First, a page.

Yoo hoo. Rove is pulling the wool over your eyes, people. Wake up.
No matter how many times the US Press throws around the label "conservative," Mexico's barely-newly-elected president Felipe Calderon's a liberal.
Let's think: are conservatives interested in improving relations with Cuba and Venezuela?
Answer: oh, ask Pat Robertson.
Let's think: are conservatives interested in alleviating poverty?
Answer: come on.
Let's think: are conservatives interested in not toeing the Bushist fascist party line?
Answer: uh, NO.
(God I hate what American media has become. And you?)
Calderon Shows Constructive Profile to Cuba, Venezuela
Mexico, Jul 8 (Prensa Latina) The ruling presidential candidate Felipe Calderon affirmed he will seek "constructive, beneficial" relations with Cuba and Venezuela. . . Referring to relations with the US, he will relate to that country "without lowering the head or looking down."
Shortly before the press conference, he sustained his foreign policy will be based on respect for self-determination, non-intervention, and human rights defense.
Calderon noted he not only intends to promote good diplomacy in the region, but also economic and commercial relations.
Calderón: No walls needed
Creating jobs in Mexico the key to ending illegal migration, he says
MEXICO CITY – Felipe Calderón said Friday that as Mexico's new president he will work closely with Washington to build infrastructure and jobs in some of his country's poorest regions to stop the stream of illegal migration to the U.S.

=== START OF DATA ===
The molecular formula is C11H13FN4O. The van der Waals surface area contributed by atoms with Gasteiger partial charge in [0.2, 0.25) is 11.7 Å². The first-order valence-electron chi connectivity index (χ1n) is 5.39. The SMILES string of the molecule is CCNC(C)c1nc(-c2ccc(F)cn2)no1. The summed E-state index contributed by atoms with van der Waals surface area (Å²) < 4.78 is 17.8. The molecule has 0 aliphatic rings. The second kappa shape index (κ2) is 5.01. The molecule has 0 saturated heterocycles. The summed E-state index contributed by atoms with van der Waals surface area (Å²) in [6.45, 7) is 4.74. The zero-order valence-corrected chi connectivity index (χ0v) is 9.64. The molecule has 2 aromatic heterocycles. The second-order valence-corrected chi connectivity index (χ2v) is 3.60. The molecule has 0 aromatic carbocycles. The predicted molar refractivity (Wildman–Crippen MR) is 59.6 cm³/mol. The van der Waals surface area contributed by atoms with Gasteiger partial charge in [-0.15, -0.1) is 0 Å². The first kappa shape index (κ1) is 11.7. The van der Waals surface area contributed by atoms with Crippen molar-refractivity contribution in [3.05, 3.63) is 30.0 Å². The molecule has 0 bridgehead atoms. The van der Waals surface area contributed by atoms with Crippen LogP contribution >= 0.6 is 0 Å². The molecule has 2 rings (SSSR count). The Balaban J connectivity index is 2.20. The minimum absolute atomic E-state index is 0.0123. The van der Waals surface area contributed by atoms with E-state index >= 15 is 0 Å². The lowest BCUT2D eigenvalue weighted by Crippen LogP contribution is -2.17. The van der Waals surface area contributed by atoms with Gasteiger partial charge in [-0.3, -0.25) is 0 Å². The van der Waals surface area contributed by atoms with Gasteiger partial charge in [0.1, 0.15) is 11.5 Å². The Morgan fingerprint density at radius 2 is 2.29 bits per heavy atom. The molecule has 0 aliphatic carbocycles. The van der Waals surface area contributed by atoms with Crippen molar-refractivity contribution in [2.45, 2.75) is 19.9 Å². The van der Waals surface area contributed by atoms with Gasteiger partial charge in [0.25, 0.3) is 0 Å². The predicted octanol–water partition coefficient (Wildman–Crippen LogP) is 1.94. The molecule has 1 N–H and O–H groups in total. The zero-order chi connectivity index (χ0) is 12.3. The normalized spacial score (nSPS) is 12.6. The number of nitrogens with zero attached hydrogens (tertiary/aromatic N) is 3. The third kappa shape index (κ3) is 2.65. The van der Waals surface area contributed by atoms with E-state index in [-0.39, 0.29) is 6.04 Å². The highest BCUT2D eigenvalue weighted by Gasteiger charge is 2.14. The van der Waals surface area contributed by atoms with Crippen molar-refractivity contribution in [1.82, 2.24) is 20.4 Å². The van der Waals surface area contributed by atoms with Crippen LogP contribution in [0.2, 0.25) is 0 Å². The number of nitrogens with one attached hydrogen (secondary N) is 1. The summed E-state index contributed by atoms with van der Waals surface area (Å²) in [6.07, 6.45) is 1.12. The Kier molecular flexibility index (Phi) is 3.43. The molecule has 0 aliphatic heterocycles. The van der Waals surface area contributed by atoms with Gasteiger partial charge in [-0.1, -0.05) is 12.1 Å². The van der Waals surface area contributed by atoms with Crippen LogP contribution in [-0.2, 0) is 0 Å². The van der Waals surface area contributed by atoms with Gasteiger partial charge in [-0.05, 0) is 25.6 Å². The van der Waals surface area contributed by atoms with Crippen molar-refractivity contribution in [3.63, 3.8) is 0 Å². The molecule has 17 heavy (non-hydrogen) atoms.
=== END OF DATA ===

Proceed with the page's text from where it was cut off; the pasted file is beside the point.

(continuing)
"Walls and troops won't solve the problem of migration," Mr. Calderón said. "Migration can only be stopped with opportunities of employment, and that's why I will push for a trilateral policy with the United States and Canada to generate jobs" . . . Mr. Calderón, a Harvard-educated lawyer, said Friday that he hoped to reach a migration accord with the U.S., something that has eluded President Vicente Fox for nearly six years. . . . His administration will launch a program, with the U.S. and Canada, called "For Our Land," to generate projects to improve infrastructure, Mr. Calderón told the foreign journalists. . . .
"You can do more with paving 1 kilometer of road in Zacatecas, or Michoacán, than 10 kilometers of wall in Texas, or Arizona, and that's something both sides of the border need to understand. . . "
Calderón said he would seek help for Mexican farmers who will face losses in 2008, when NAFTA will allow U.S. corn and bean imports.
He also vowed to bridge the gap between rich and poor, calling it a lifelong personal project.
So, don't believe what you read in the papers or what you hear on TV. Take this useless Rovian spin with big grain of salt.
Pillars of salt. Salt salt salt.
The salt that Gandhi used to win freedom from Britain.
Or -- think Clinton -- con salsa.